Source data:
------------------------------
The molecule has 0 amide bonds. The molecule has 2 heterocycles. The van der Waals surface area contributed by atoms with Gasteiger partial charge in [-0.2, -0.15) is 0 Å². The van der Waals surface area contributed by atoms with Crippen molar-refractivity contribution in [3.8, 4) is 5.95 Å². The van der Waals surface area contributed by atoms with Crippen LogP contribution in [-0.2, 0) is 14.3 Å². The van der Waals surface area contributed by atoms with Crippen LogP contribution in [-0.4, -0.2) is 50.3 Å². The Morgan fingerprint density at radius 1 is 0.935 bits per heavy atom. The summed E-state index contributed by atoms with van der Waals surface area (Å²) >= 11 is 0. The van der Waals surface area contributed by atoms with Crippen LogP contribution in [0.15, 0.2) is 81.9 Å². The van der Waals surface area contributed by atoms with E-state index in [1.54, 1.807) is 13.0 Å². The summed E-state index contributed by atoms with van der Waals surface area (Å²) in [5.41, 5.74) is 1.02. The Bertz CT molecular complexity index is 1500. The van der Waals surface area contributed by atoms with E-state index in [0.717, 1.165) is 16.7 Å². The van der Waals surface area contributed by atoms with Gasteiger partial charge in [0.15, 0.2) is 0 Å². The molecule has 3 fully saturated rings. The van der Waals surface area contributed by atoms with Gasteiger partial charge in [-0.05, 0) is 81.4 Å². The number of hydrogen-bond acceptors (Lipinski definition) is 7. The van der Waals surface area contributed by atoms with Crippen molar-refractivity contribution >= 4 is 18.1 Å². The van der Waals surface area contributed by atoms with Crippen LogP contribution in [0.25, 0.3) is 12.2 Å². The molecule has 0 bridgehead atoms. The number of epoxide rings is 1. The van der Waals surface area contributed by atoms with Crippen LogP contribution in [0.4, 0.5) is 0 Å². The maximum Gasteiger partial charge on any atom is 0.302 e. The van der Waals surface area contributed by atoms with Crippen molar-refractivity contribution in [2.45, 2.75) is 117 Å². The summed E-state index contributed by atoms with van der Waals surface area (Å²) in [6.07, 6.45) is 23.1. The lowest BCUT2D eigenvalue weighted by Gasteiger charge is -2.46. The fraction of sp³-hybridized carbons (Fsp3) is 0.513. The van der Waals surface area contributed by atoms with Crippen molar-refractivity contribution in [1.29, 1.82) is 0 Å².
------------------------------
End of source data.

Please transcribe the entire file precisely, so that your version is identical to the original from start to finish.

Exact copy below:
The molecule has 0 amide bonds. The molecule has 2 heterocycles. The van der Waals surface area contributed by atoms with Gasteiger partial charge in [-0.2, -0.15) is 0 Å². The van der Waals surface area contributed by atoms with Crippen molar-refractivity contribution in [3.8, 4) is 5.95 Å². The van der Waals surface area contributed by atoms with Crippen LogP contribution in [-0.2, 0) is 14.3 Å². The van der Waals surface area contributed by atoms with Crippen LogP contribution in [-0.4, -0.2) is 50.3 Å². The Morgan fingerprint density at radius 1 is 0.935 bits per heavy atom. The summed E-state index contributed by atoms with van der Waals surface area (Å²) >= 11 is 0. The van der Waals surface area contributed by atoms with Crippen LogP contribution in [0.15, 0.2) is 81.9 Å². The van der Waals surface area contributed by atoms with E-state index in [1.54, 1.807) is 13.0 Å². The summed E-state index contributed by atoms with van der Waals surface area (Å²) in [5.41, 5.74) is 1.02. The Bertz CT molecular complexity index is 1500. The van der Waals surface area contributed by atoms with E-state index in [0.717, 1.165) is 16.7 Å². The van der Waals surface area contributed by atoms with Gasteiger partial charge in [0.15, 0.2) is 0 Å². The molecule has 3 fully saturated rings. The van der Waals surface area contributed by atoms with Gasteiger partial charge in [-0.05, 0) is 81.4 Å². The number of hydrogen-bond acceptors (Lipinski definition) is 7. The van der Waals surface area contributed by atoms with Crippen molar-refractivity contribution >= 4 is 18.1 Å². The van der Waals surface area contributed by atoms with Crippen LogP contribution in [0.25, 0.3) is 12.2 Å². The molecule has 0 bridgehead atoms. The number of epoxide rings is 1. The van der Waals surface area contributed by atoms with Crippen LogP contribution in [0.4, 0.5) is 0 Å². The maximum Gasteiger partial charge on any atom is 0.302 e. The van der Waals surface area contributed by atoms with Crippen molar-refractivity contribution in [2.45, 2.75) is 117 Å². The summed E-state index contributed by atoms with van der Waals surface area (Å²) in [6.07, 6.45) is 23.1. The lowest BCUT2D eigenvalue weighted by Gasteiger charge is -2.46. The fraction of sp³-hybridized carbons (Fsp3) is 0.513. The van der Waals surface area contributed by atoms with Crippen molar-refractivity contribution in [1.29, 1.82) is 0 Å².